You’ll find plenty of Alaska earthquake books in the QE 535 call number area, but it was only in 2017 that the best popular book on the 1964 quake and how it changed the understanding of all earthquakes was published, The Great Quake by Henry Fountain (ALASKA QE535.2.U6 F65 2017).  For photographs, a good place to look is Alaska’s Digital Archives (https://vilda.alaska.edu); I don’t see any for the November 30th earthquake yet, but it’s just a matter of time.

For all of our own seismological woes, I still think from time to time of those poor people in Chile in 1960. (https://goo.gl/jfi6Y9)  Our 2018 earthquake lasted up to a couple of minutes, depending on where you were; think the first two verses of Led Zeppelin’s Stairway To Heaven.  The 1964 earthquake lasted about four and a half minutes; think a little over half of Stairway To Heaven, up to the words about the May Queen.  But Chile? Think Stairway To Heaven, and then play the first two verses over again. Ten minutes is a heck of a lot of rock and roll.

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New in the Archives: March 2019

What have we been up to in the Archives in March? You might well ask, because the answer is: quite a lot! Here’s some highlights:

New collections described

S.S. Shamrock pilothouse record, 1924-1925. Pilothouse record detailing the ports and canneries which the S.S. Shamrock stopped between 1924 November and 1925 July in Southcentral and Southeast Alaska. The record details the times and dates of the stops, as well as activities at the ports, such as ship repairs and loading fish. The weather is also recorded. Stops include Port Ashton, Cordova, Valdez, Ellamar, Yakutat, Seldovia, and Baranoff Cannery.

M.S. Decorah pilothouse records, 1928-1930. The collection contains three pilothouse records of the M.S. Decorah which date between 1928 August and 1930 September. The records detail the times and dates of the stops, as well as activities at the ports, such as loading and unloading fish and ship repairs. The Decorah stopped at various ports in the Aleutians, Southcentral Alaska, and Southeast Alaska, including Unalaska, Port Ashton, Latouche Island, Anchorage, Seward, Seldovia, and Ketchikan. The Decorah also would make periodic trips to Seattle. The pilothouse records also document the weather conditions.

Fannie and John Woodiel photographs; 1955-1966. Photographs from two Alaskan schoolteachers who taught in many places in Alaska, including Nome and Ninilchik.

HMC-1317: Eklutna Dam Removal Project photographs and video; 2016-2018. 6.94 GB.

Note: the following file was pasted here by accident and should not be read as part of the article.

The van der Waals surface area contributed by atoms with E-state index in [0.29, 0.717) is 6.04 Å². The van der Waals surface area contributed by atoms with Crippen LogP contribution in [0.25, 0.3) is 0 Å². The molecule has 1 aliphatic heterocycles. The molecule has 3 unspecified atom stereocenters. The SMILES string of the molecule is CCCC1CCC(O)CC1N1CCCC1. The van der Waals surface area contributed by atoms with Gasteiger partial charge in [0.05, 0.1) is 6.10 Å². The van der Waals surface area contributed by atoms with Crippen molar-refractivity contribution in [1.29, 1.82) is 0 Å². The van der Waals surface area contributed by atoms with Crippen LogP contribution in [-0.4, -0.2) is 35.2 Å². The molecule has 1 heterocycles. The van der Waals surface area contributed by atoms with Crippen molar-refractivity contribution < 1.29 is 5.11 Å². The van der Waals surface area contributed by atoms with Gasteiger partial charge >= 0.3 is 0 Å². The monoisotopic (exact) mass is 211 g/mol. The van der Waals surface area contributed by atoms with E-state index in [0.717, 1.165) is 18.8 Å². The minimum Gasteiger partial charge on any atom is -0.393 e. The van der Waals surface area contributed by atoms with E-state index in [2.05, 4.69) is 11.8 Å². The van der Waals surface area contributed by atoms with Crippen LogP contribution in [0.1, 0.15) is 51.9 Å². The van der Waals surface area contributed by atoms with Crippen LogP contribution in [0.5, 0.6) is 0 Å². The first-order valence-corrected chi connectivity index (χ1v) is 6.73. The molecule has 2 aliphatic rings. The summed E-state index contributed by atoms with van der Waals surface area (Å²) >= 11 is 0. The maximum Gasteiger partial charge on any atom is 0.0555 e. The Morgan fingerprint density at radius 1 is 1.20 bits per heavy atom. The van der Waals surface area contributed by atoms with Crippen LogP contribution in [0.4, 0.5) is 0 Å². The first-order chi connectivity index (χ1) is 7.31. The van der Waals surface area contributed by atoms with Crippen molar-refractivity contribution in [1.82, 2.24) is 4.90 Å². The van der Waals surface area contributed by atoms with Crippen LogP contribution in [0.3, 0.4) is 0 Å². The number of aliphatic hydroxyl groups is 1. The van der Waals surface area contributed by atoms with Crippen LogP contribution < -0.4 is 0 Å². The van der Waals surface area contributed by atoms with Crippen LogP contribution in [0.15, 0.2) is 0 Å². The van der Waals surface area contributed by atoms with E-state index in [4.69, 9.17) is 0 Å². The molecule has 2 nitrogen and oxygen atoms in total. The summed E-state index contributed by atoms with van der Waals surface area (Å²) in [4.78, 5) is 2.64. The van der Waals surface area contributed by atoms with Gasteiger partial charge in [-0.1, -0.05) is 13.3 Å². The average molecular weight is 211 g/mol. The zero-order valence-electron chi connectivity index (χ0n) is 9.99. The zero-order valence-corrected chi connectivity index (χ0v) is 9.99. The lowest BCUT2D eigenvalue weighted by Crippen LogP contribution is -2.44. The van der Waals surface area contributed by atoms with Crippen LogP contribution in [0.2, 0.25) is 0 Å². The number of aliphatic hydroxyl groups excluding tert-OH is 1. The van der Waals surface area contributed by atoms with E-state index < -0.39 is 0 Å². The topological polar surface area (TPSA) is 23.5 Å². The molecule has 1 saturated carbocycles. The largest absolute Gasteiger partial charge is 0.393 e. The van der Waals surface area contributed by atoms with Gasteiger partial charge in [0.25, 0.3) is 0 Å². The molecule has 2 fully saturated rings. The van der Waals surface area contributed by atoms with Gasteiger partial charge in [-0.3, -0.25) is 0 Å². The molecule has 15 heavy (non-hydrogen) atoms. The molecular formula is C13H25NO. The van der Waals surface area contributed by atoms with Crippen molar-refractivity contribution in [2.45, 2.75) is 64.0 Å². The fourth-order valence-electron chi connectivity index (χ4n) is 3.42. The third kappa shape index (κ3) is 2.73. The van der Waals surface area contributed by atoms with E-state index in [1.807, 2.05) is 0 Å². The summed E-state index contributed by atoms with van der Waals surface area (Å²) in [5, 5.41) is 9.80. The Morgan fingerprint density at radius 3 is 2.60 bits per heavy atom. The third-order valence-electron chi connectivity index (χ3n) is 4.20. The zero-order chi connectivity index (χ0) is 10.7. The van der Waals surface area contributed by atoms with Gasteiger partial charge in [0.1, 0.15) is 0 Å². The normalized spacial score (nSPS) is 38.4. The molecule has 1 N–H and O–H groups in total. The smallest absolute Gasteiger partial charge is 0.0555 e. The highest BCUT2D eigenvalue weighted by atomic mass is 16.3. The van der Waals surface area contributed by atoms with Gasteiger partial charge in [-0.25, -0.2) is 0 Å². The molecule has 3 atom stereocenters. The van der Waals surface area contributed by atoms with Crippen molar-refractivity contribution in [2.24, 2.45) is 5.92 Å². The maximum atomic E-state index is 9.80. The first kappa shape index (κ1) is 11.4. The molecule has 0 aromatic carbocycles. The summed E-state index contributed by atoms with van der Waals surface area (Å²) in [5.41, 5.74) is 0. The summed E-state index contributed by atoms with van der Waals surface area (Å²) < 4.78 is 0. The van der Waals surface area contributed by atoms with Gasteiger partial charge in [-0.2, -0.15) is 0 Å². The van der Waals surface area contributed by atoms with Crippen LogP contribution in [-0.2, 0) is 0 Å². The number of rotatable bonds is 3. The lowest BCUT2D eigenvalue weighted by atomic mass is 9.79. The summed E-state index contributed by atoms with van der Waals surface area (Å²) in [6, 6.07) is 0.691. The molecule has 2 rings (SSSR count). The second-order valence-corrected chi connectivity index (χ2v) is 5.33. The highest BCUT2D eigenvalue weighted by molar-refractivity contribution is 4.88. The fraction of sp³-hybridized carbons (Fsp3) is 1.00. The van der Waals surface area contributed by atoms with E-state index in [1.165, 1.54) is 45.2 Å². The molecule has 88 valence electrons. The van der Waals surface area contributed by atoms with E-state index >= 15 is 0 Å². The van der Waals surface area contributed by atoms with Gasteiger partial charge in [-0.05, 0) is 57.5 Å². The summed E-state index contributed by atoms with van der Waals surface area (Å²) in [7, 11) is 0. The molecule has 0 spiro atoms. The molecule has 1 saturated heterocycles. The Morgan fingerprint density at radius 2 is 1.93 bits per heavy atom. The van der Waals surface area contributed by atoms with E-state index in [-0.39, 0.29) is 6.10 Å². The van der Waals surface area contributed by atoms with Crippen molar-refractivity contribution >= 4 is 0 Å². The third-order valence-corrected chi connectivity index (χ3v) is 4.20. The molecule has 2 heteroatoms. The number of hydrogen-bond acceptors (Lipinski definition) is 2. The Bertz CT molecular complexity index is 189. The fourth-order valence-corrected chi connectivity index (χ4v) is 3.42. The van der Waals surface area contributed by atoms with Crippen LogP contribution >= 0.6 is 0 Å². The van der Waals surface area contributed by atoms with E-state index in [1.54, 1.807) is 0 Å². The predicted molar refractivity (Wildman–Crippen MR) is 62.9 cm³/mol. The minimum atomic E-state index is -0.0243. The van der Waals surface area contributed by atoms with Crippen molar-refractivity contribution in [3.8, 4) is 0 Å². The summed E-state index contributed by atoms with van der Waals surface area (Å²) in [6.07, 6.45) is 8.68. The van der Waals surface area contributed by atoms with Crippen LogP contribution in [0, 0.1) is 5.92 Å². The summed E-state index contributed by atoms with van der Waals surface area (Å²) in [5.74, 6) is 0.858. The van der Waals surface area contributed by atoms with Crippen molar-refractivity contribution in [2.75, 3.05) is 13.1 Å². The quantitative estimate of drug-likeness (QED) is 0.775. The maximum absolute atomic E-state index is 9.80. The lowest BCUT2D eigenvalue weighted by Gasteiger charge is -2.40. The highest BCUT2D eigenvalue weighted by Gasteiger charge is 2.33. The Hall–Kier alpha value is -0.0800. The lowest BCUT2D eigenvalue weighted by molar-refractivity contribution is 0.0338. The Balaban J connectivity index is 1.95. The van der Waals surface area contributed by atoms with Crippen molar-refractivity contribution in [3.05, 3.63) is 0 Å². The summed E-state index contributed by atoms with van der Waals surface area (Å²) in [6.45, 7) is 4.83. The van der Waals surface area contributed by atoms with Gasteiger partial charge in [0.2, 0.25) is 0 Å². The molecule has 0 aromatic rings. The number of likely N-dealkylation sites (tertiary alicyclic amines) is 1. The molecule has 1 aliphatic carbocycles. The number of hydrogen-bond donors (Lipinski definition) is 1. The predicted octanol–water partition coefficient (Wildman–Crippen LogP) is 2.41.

Crane near former site of Eklutna Dam.

APU-0014: APU photographs; 1955-1980. 0.1 cubic foot addition.

APU-0026: APU commencement programs; 1961-1970, 1991-2000. 0.01 cubic feet.

APU-0027: APU baccalaureate service programs; 1961-1974, 1992-1998. 0.1 cubic feet.

Digital Archives additions

Fur Rendezvous dogsled races from the Randy Brandon photographs.

Statewide guides:

We’ve been working on an Interlibrary Cooperation Grant to put subject guides on SLED (Statewide Library Electronic Doorway) that point to primary source collections in archives in Alaska. These are the guides that we completed and which are now available on the SLED site:

Other:

Veronica was interviewed for the Northwest Archivists blog for their member spotlight feature

Gwen was elected Chair-elect for the Alaska Library Association Special Libraries roundtable.

Gwen and Veronica presented at the Alaska Library Association conference in Juneau (Arlene assisted) in a session entitled Beyond the Database

For our own topic guides, Veronica created one on collections we have from businesses, clubs, and organizations

Veronica has also been working on organizing our electronic records on our networked area storage. This has been a very time-consuming task–more than any of us had predicted.

In commemoration of Women’s History Month, our podcast this month featured some letters and recollections about life in Alaska written by women.

We even got a mention in President Johnsen’s State of the University address! (About minute 14.)

 

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Archiving AK Episode 13: Women’s History Month

In this episode of Archiving AK, archivists Gwen Higgins, Veronica Denison, and Arlene Schmuland share some documents from our holdings written by Alaskan women.

The links below are to the guides to each of the collections featured in this podcast.
Thelma Caulkins papers; 1936-1975
Alaska Nurses’ Association collection; 1887-1995
Barb Manz papers; 1970-1976

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African American Oral Histories Available